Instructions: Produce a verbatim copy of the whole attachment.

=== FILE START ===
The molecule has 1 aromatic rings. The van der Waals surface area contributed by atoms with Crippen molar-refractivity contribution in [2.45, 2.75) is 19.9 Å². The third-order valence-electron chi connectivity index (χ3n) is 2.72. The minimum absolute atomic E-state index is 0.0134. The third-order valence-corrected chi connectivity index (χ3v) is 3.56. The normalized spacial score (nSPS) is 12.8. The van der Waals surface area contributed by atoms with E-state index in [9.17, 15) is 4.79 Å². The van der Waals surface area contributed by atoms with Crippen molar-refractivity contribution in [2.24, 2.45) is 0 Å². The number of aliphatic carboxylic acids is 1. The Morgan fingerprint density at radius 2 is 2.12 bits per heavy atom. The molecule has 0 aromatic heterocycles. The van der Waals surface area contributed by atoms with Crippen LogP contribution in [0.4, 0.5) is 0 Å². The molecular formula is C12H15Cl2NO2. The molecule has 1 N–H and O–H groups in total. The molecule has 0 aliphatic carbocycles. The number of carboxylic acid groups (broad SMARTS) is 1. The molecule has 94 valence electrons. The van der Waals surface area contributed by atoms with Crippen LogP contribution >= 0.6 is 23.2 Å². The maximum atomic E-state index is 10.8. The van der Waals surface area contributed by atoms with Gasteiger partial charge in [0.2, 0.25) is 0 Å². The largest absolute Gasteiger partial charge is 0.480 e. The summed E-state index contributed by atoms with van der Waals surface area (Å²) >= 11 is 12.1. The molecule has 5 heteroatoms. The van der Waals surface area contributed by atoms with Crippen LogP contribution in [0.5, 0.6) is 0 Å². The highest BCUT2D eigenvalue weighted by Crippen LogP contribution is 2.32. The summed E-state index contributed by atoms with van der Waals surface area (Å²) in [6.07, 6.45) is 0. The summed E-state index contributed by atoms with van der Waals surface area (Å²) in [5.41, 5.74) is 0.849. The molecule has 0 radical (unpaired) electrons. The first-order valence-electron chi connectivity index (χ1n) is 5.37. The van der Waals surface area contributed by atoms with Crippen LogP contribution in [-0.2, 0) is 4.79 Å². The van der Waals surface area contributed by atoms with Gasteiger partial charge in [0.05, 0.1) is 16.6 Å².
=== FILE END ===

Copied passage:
The molecule has 1 aromatic rings. The van der Waals surface area contributed by atoms with Crippen molar-refractivity contribution in [2.45, 2.75) is 19.9 Å². The third-order valence-electron chi connectivity index (χ3n) is 2.72. The minimum absolute atomic E-state index is 0.0134. The third-order valence-corrected chi connectivity index (χ3v) is 3.56. The normalized spacial score (nSPS) is 12.8. The van der Waals surface area contributed by atoms with E-state index in [9.17, 15) is 4.79 Å². The van der Waals surface area contributed by atoms with Crippen molar-refractivity contribution in [2.24, 2.45) is 0 Å². The number of aliphatic carboxylic acids is 1. The Morgan fingerprint density at radius 2 is 2.12 bits per heavy atom. The molecule has 0 aromatic heterocycles. The van der Waals surface area contributed by atoms with Crippen LogP contribution in [0.4, 0.5) is 0 Å². The molecular formula is C12H15Cl2NO2. The molecule has 1 N–H and O–H groups in total. The molecule has 0 aliphatic carbocycles. The number of carboxylic acid groups (broad SMARTS) is 1. The molecule has 94 valence electrons. The van der Waals surface area contributed by atoms with Crippen LogP contribution >= 0.6 is 23.2 Å². The maximum atomic E-state index is 10.8. The van der Waals surface area contributed by atoms with Gasteiger partial charge in [0.2, 0.25) is 0 Å². The largest absolute Gasteiger partial charge is 0.480 e. The summed E-state index contributed by atoms with van der Waals surface area (Å²) >= 11 is 12.1. The molecule has 5 heteroatoms. The van der Waals surface area contributed by atoms with Crippen LogP contribution in [0.5, 0.6) is 0 Å². The highest BCUT2D eigenvalue weighted by Crippen LogP contribution is 2.32. The summed E-state index contributed by atoms with van der Waals surface area (Å²) in [6.07, 6.45) is 0. The summed E-state index contributed by atoms with van der Waals surface area (Å²) in [5.41, 5.74) is 0.849. The molecule has 0 radical (unpaired) electrons. The first-order valence-electron chi connectivity index (χ1n) is 5.37. The van der Waals surface area contributed by atoms with Crippen LogP contribution in [-0.2, 0) is 4.79 Å². The van der Waals surface area contributed by atoms with Gasteiger partial charge in [0.05, 0.1) is 16.6 Å².